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Using a caching plugin for my wordpress site reduced the server load by quite alot, but I'm trying to reduce it even more. The caching plugin creates a static html file that can be re-used rather than re-creating it with php every single request.

I want to copy this static file to multiple servers so it can be served from multiple locations, thus spreading server load.

The concept

concept

I'm basically doing it like this:

Main server:

//Echo's what the pointer server will echo, which echo's what the sub-server echo's (which is the stored html file's content)
echo file_get_contents("http://$pointerserver?f=$fileNameWeAreRequesting";

Pointer server:

if(isset($_GET['f'])){ $requestedfile = $_GET['f']; }
/* Redirect user to file */
if(isset($_GET['redirect']))
{
    //Filename example: file.html (shares same filename as it's original, 
    //but the content holds a string of sub-servers that host the file, seperated by a comma)
    $servers = file_get_contents("filelocations/$requestedfile");
    $pieces = explode(",", $servers); //Sub-Servers to array
    //Check for online server
    foreach ($pieces as $server)
    {
        if(file_get_contents("servercheck/$server") == "1") //Check if sub-server online
        {
            /* Echo file from sub-server NOW */
            echo file_get_contents("http://$server?f=$requestedfile"); //Echo's whatever the sub-server echo's
            break;
        }
    }
}

Sub-server

/* Provide requested file */
echo file_get_contents("files/$requestedfile"); //Echo's the static html page stored on the sub-server
  1. Does this even reduce the load on the main server at all? Or does file_get_contents work in such a way that the main server ends up "parsing"(putting together the file for html output) the file anyway.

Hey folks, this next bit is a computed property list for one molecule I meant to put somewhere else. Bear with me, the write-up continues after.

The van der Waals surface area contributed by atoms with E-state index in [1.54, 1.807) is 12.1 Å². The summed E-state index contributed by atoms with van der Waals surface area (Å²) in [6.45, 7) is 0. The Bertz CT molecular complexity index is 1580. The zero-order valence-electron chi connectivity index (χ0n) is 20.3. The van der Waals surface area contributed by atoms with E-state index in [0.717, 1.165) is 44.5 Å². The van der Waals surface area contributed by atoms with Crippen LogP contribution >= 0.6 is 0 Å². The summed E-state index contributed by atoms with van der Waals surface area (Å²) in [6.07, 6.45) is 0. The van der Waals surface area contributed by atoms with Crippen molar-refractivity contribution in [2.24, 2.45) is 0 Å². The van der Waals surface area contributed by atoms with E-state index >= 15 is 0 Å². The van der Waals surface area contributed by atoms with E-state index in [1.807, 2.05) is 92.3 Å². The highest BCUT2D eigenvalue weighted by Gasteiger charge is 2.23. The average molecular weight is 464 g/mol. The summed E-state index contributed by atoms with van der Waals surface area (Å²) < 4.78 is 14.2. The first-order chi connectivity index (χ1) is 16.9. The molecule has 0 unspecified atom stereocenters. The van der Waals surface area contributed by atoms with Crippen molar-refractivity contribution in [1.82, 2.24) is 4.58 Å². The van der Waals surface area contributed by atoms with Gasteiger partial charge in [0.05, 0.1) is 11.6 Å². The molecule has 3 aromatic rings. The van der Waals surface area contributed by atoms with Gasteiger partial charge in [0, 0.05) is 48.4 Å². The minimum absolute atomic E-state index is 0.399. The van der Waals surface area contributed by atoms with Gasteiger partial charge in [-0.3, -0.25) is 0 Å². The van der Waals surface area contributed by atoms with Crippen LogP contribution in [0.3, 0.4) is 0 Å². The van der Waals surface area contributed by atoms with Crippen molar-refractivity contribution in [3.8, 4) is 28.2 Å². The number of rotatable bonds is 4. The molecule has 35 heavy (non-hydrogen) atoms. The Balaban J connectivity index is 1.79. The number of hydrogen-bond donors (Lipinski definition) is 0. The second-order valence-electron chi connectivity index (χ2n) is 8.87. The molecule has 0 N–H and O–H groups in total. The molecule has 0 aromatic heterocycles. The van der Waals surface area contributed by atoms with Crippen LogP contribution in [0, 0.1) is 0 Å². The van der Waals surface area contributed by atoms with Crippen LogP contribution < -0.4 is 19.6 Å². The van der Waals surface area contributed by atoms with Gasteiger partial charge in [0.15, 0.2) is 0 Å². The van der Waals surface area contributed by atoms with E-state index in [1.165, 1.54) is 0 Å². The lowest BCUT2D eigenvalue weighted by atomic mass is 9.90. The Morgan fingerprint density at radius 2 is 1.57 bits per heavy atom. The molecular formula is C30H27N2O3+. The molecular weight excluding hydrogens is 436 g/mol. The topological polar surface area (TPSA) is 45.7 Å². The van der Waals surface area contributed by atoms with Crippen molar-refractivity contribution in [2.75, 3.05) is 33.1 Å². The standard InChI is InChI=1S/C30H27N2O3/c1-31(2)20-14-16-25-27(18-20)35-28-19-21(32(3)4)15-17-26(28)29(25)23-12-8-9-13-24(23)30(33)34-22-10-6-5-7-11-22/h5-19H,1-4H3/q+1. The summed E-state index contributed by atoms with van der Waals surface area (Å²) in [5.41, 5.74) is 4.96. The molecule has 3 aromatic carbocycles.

2. How can I add a check so that if the sub-server is offline without the pointer server knowing about it, we serve the static html file from the main server instead.

Making the main server ready for this

main-server-cdn-ready

The caching plugin handles the making of the static file, so for sending it I was thinking:

Main server:

//This doesn't send anything physical, just instructions to what file the pointer server needs to retrieve and then copy over to the sub-severs.
echo file_get_contents("http://$pointerserver?propagate&f=$fileNameWeAreRequesting";

Pointer server: (I know this doesn't work, it's to illustrate the idea)

    if(isset($_GET['f'])){ $requestedfile = $_GET['f']; }
/* Propagate file to sub-servers */
if(isset($_GET['propagate']))
{
    if ($handle = opendir('subservers/')) //Retrieve all available sub-servers
    {
        while (false !== ($server = readdir($handle))) //For-each subserver, send the file
        {
            if ($server != "." && $server != "..") 
            {
                /* CREATE AUTO-SUBMIT FORM HERE TO POST FILE CONTENTS (CONCEPT) */
                action="http://$server/receivefile.php?f=$requestedfile&send"
                $postThisStuff = file_get_contents("http://www.mainserver.xx/cache/$requestedfile"); //Reads the file contents from the main server so it can send it over to the sub-server
            }
        }
    }
}

The sub-server

/* Receive file */
if(isset($_GET['send']))
{
    //Write received post date to file
    $fh = fopen("files/$requestedfile", 'w') or die("can't open file");